Jesse Woodson James (September 5, 1847April 3, 1882) was an American outlaw, bank and train robber, guerrilla, and leader of the James–Younger Gang.
Joan of England (5 July 1321 – 7 September 1362), known as Joan of the Tower because she was born in the Tower of London, was the first wife and Queen consort of David II of Scotland.
Joanna of Austria (in Castilian, doña Juana de Austria; in Portuguese, Dona Joana de Áustria, 24 June 1535 – 7 September 1573) was a Princess of Portugal by marriage to John Manuel, Prince of Portugal.
Joseph Edward Cronin (October 12, 1906 – September 7, 1984) was a Major League Baseball (MLB) shortstop, manager and general manager.
Joe Klein (born September 7, 1946) is a political columnist for Time magazine and is known for his novel Primary Colors, an anonymously written roman à clef portraying Bill Clinton's first presidential campaign.
Johan Ludvig Holstein, Lensgreve of Ledreborg (7 September 1694 – 29 January 1763) was a Danish Minister of state from 1735 to 1751.
Johan Tobias Sergel (7 September 1740 in Stockholm – 26 February 1814 in Stockholm) was a Swedish neoclassical sculptor.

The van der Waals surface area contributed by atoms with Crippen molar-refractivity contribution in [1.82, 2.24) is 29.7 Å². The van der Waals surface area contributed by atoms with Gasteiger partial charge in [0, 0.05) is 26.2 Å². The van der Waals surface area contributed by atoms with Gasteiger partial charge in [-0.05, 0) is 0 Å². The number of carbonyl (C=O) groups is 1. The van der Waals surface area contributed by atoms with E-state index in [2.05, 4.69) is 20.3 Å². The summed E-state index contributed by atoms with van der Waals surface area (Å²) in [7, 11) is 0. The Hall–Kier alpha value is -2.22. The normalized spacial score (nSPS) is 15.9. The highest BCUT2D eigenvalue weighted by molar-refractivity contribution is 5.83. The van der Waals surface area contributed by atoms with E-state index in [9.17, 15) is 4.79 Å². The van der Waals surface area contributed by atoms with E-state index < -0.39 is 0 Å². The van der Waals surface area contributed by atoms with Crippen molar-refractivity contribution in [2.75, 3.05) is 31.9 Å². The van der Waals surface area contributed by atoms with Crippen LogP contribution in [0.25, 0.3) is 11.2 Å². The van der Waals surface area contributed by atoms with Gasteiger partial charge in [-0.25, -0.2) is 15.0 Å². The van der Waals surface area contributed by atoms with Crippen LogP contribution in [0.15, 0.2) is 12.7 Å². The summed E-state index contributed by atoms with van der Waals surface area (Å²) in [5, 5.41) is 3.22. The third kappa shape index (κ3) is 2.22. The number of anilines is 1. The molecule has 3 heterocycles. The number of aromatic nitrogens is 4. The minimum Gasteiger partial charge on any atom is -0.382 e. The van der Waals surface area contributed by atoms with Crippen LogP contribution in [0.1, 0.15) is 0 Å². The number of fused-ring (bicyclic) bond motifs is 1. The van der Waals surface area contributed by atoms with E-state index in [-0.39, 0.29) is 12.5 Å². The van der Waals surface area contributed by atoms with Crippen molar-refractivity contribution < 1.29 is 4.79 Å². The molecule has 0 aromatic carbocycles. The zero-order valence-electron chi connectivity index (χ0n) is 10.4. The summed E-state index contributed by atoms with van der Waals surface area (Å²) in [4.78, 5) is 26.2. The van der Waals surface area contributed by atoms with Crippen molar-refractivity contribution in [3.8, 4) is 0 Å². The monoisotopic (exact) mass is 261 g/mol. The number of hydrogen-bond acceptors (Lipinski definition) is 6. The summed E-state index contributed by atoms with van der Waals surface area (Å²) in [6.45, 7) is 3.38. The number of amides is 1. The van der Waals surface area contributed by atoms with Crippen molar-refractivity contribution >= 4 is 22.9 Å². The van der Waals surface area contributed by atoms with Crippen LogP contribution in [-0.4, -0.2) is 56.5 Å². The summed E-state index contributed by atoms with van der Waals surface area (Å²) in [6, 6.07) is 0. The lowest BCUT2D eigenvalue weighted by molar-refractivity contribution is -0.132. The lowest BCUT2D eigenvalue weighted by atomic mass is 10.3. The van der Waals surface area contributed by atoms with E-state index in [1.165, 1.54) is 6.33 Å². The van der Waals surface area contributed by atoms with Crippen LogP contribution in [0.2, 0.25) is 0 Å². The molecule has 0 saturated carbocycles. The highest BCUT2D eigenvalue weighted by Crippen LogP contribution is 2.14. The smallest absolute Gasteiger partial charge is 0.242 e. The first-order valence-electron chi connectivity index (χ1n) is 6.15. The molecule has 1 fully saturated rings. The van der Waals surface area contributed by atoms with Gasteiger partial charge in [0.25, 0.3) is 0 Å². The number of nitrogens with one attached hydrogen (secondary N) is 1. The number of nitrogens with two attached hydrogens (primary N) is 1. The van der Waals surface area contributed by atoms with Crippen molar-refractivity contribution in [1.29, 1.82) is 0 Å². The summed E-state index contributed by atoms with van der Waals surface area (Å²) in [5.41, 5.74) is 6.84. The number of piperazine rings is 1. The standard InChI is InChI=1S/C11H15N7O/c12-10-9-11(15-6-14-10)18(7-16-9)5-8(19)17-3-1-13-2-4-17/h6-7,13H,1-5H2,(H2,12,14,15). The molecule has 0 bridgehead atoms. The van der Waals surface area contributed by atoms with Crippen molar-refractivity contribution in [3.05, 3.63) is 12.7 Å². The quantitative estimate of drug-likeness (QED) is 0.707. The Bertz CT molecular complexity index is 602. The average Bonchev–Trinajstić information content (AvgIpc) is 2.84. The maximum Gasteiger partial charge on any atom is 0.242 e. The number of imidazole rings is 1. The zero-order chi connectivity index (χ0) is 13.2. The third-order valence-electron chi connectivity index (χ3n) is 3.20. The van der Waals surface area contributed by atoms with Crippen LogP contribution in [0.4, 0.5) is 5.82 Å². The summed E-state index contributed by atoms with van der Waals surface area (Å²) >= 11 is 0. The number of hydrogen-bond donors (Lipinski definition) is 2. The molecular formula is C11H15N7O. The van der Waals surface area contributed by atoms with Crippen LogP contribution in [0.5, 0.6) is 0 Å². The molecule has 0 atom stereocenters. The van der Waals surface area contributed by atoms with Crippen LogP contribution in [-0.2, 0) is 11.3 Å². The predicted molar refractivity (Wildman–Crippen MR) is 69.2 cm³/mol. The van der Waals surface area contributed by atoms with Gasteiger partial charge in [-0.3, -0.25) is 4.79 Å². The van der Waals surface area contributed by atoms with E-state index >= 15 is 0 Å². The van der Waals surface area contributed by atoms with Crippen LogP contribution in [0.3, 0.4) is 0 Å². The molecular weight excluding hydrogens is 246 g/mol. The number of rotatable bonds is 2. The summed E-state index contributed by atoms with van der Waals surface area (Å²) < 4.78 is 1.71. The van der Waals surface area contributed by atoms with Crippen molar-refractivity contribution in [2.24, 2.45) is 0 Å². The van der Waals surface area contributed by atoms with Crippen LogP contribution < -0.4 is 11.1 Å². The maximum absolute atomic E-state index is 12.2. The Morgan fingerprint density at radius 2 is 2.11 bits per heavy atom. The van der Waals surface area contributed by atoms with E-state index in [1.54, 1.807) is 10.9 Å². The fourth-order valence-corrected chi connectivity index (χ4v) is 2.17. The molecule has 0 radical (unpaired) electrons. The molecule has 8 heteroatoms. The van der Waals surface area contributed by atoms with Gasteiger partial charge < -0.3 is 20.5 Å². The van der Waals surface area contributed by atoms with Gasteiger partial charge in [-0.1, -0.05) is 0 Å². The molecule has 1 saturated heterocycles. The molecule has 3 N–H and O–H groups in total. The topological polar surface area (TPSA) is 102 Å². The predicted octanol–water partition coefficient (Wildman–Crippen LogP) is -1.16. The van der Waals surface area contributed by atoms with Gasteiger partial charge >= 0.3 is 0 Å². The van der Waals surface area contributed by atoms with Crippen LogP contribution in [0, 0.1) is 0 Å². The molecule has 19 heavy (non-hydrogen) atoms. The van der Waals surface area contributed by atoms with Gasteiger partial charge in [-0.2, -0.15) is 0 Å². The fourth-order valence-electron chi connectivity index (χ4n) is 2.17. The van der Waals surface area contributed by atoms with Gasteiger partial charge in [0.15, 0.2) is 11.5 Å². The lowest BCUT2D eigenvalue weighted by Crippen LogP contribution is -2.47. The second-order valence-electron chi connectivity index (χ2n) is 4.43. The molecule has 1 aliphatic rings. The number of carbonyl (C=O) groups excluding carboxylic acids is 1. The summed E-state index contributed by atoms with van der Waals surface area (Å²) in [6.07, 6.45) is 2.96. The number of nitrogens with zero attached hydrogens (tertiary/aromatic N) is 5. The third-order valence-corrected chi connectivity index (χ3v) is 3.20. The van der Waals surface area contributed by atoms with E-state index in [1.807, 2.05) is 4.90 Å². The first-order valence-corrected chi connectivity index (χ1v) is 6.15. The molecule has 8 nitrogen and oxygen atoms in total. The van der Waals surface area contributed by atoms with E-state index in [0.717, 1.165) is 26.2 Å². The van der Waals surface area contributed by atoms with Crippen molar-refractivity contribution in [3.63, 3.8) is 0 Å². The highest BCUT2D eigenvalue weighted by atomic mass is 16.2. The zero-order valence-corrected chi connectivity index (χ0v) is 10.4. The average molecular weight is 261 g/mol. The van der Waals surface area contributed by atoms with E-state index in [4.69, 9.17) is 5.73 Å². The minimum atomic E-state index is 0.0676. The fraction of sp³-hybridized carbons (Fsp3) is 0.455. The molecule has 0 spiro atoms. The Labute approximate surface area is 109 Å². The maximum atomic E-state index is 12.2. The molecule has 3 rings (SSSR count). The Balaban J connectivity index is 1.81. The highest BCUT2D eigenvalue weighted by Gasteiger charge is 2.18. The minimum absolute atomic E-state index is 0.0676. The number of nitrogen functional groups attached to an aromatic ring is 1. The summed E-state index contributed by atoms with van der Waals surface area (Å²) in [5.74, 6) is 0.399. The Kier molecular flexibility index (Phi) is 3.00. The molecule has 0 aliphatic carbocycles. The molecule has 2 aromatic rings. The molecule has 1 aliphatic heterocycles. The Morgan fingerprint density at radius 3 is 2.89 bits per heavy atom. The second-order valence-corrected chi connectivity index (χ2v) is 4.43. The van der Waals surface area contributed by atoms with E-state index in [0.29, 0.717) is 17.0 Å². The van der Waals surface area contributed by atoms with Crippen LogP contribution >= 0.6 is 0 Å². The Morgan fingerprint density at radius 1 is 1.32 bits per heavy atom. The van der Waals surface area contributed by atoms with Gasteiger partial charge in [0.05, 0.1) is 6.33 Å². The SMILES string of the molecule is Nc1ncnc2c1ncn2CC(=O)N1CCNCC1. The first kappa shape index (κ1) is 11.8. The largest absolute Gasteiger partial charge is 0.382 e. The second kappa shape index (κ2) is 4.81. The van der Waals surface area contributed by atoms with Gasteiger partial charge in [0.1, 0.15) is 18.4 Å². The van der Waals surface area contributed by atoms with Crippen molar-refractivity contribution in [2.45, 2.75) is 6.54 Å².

Johannes Hermann Zukertort (Polish: Jan Hermann Cukiertort; 7 September 1842 – 20 June 1888) was a leading German-Polish chess master.
Sir John Warcup Cornforth Jr., AC, CBE, FRS, FAA (7 September 1917 – 8 December 2013) was an AustralianBritish chemist who won the Nobel Prize in Chemistry in 1975 for his work on the stereochemistry of enzyme-catalysed reactions, becoming the only Nobel laureate born in New South Wales.
John French Sloan (August 2, 1871 – September 7, 1951) was an American painter and etcher.
Johann Friedrich Hohenberger OAM (7 September 195027 July 1991), also known as John Friedrich, was executive director of the National Safety Council of Australia during the 1980s.
John Greenleaf Whittier (December 17, 1807 – September 7, 1892) was an American Quaker poet and advocate of the abolition of slavery in the United States.
John Werner Kluge (September 21, 1914September 8, 2010) was a German-American entrepreneur who was at one time the richest person in the United States.
John McDouall Stuart (7 September 18155 June 1866), often referred to as simply "McDouall Stuart", was a Scottish explorer and one of the most accomplished of all Australia's inland explorers.
Sir John Paul Getty, (born Eugene Paul Getty; 7 September 1932 – 17 April 2003), was a British philanthropist and book collector.
John Phillip Law (September 7, 1937 – May 13, 2008) was an American film actor.
John Shakespeare (c. 1531 – 7 September 1601) was the father of William Shakespeare.
John William Polidori (7 September 1795 – 24 August 1821) was an English writer and physician.